But this morning, Democratic aides were confident. By noon, the whip’s office had informed members that the vote tally was at 217: one above the magic 216 needed for passage. And that was the absolute minimum House Speaker Nancy Pelosi would accept: by surpassing the 216-mark by at least one vote, she blunted the Republicans’ ability to characterize individual members as the deciding vote for the still-controversial bill.
The precision was vintage Pelosi, who has passed practically the entire Democratic platform by intentionally narrow margins, allowing members in vulnerable districts to keep a safe distance from the President and his agenda, both of which have agitated the Republican base.
But her success this time was not assured. Over the past year, a number of setbacks, and disappointments have piled up, fatiguing and embittering dozens of rank-and-file members whose votes were, as recently as two weeks ago, anything but assured. Tonight’s achievement required a tirelessness whip operation, and significant involvement from President Obama himself, when key members continued to insist they would vote against the legislation, even if it meant the whole project would collapse.
The cracks in the Democratic coalition appeared early, and are no doubt familiar to anybody who followed the debate closely. Last spring and summer, House progressives banded together to insist that the final health care reform bill contain a public option. As time went on, and that goal appeared more and more elusive, dozens of them had to walk back their demands, and erase the lines they’d drawn in the sand as part of the process of accepting defeat.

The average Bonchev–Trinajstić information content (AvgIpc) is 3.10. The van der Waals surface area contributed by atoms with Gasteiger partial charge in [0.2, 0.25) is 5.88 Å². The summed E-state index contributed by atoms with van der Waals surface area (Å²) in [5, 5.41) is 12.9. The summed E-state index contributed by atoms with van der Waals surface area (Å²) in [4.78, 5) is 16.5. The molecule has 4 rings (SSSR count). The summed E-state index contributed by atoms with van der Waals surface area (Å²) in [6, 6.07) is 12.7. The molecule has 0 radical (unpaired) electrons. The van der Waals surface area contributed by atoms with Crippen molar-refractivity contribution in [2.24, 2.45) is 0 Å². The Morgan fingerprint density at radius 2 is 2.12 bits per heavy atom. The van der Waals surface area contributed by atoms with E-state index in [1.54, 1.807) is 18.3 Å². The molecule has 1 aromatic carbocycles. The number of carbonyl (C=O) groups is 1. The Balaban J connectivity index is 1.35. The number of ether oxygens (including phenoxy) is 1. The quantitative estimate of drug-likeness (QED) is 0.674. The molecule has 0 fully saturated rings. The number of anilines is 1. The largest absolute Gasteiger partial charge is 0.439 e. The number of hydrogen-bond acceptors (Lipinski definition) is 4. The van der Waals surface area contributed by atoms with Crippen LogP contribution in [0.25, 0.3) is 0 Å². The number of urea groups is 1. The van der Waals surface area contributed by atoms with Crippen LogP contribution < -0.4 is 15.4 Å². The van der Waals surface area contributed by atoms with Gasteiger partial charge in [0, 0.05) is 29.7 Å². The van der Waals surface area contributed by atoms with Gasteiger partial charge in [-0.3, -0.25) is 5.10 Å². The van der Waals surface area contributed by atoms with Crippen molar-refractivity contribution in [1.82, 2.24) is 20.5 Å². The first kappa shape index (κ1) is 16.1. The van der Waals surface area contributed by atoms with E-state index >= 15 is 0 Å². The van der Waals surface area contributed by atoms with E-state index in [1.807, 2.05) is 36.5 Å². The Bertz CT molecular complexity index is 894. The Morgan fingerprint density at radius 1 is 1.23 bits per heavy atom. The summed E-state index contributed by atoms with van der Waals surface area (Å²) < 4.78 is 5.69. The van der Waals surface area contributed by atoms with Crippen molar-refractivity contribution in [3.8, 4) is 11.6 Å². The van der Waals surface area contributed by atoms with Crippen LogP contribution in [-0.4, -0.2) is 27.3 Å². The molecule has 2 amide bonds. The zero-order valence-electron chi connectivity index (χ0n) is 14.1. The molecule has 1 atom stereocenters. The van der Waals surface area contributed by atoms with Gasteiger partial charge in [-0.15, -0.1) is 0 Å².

But that episode left progressives raw and less willing to compromise over a controversial tax on insurance benefits, supported by the White House, but broadly opposed by members and unions. Ultimately the White House, Congress and unions came to an agreement on scaling back the measure. But that deal–and indeed the entire push–hit a wall when Brown won. With his victory, the prospect of a true conference between the House and Senate evaporated. Demoralized House Democrats toyed for weeks with the idea of dropping the initiative altogether. And Obama was nearly forced to accept a legislative defeat worse than Clinton-care in 1994.
And that’s to say nothing of abortion, which loomed over the entire legislative process–from the early days on committee, to the final hours, when, once again, pro-life Democrats threatened to tank the bill. No less than four times in the past year did the tug-of-war between pro-choice and anti-abortion Democrats threatened to leave the entire party in the mud. But this afternoon, the White House brokered a compromise that brought pro-choice and pro-life Democrats into agreement, if not harmony. The result was meant Pelosi had a surplus to work with.
That’s all behind them now. Health care reform, writ large, is a done deal. Democrats now have two separate, but important, responsibilities. First, the Senate must pass a small, but significant, reconciliation bill, changing several of the health care bill’s more controversial provisions. Then Democrats need to run–hard–on their achievement for the next six months.
Additional reporting by Christina Bellantoni.